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    • Trends
      • Changing Social Attitudes -
        • now less socially desirable than in the past
        • cohabiting outside marriage is socially acceptable - changes in law means more protection
        • much more acceptance of social relationships before marriage
        • much more acceptance of having children before marriage
      • Secularisation
        • declining in influence of religion weakens marriage as a social institution - no religious pressure
        • increase in media and celebrity culture
      • Higher Expectations of Marriage
        • willing to wait to find the right person
      • Emancipation of Women
        • people, especially women can now choose how to spend their lives
        • less social stigma attached to being single
        • women now have more educational and career opportunities than ever before (feminism)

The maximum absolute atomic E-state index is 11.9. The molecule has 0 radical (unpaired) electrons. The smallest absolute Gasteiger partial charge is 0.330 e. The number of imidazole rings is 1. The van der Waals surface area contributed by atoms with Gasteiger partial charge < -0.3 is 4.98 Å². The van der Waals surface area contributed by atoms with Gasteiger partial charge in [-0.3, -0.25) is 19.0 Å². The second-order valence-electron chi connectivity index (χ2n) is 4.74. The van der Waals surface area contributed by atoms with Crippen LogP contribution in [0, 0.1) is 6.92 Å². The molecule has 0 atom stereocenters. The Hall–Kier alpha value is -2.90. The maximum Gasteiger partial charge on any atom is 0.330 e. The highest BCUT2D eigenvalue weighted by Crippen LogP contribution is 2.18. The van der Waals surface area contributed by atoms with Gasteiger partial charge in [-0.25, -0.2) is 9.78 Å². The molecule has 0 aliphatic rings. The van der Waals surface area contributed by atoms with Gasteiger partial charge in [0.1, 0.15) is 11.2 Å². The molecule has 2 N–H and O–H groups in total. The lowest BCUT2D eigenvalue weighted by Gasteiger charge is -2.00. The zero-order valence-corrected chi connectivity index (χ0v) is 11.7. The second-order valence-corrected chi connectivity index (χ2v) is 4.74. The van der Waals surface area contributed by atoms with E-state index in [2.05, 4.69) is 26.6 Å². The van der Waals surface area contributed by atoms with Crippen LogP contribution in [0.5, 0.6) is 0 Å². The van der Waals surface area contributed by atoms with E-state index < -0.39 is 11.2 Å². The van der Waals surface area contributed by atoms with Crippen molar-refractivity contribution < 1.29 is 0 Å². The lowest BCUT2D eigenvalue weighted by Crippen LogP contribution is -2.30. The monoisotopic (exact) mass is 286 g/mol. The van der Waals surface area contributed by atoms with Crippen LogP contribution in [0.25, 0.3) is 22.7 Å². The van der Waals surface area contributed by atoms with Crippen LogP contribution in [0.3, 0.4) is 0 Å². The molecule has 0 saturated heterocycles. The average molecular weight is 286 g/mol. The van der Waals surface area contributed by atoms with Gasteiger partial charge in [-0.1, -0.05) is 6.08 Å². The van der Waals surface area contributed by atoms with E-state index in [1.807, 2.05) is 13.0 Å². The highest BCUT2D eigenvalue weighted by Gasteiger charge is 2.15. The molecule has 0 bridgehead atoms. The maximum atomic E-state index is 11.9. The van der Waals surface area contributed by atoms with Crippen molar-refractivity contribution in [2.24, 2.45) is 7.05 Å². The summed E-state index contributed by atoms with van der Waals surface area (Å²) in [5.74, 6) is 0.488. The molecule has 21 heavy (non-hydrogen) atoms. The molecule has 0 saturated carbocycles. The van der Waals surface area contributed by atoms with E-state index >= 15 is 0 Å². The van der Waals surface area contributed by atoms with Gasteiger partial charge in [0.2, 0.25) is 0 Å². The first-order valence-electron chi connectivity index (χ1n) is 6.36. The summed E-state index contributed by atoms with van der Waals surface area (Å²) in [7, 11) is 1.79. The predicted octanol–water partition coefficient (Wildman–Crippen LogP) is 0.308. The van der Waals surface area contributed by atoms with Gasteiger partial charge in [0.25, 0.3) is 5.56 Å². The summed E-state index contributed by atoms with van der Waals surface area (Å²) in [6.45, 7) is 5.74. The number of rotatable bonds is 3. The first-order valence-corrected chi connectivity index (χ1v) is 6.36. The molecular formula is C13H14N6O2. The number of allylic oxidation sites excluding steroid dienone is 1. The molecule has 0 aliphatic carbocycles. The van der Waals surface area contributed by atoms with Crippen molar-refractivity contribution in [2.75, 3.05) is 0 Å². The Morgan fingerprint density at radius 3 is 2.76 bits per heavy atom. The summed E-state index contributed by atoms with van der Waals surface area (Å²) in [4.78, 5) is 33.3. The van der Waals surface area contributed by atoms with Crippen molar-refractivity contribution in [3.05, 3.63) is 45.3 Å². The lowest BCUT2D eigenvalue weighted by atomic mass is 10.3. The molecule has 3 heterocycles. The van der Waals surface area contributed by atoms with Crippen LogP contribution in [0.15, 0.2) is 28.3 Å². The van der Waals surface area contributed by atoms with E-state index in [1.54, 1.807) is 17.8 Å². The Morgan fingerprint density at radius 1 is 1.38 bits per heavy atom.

• genderquake
        • Changing roles of men and women - women dont have to be married anymore
      • Cost
        • cant afford to marry - prefer to cohabit - money towards a house?
      • marriage generally declining -2011-2012 increase of 5.3% in England and Wales
      • second marriages are increasing (re-marriages for both partners) 1971-2011 increase of 24%
      • people are getting marraied later in life. Mean age for marriage increased by almost 8 years for men and women since 1972
        • mean age for marriage is 36.5 years for men and 34 years for women
      • more people are choosing to have civil ceremonies rather than religios ceremonies
        • 70% of marriages that took place in 2012 were civil ceremonies, compared to 66% in 2002 (4% increase)
    • Research
      • Wilkinson (1994)
        • Genderquake - male and female rules have changed dramtically in such a short period of time
      • Campbell (1994)
        • suggests that marriage benefits men more than it does women
      • Morgan (2000)
        • argues that marriage involves unique attachments, obligations that regulate peoples behaviour.
          • e.g. she claims men are more likely to be employed than unmarried/cohabiting and earn more because they work harder than any other group


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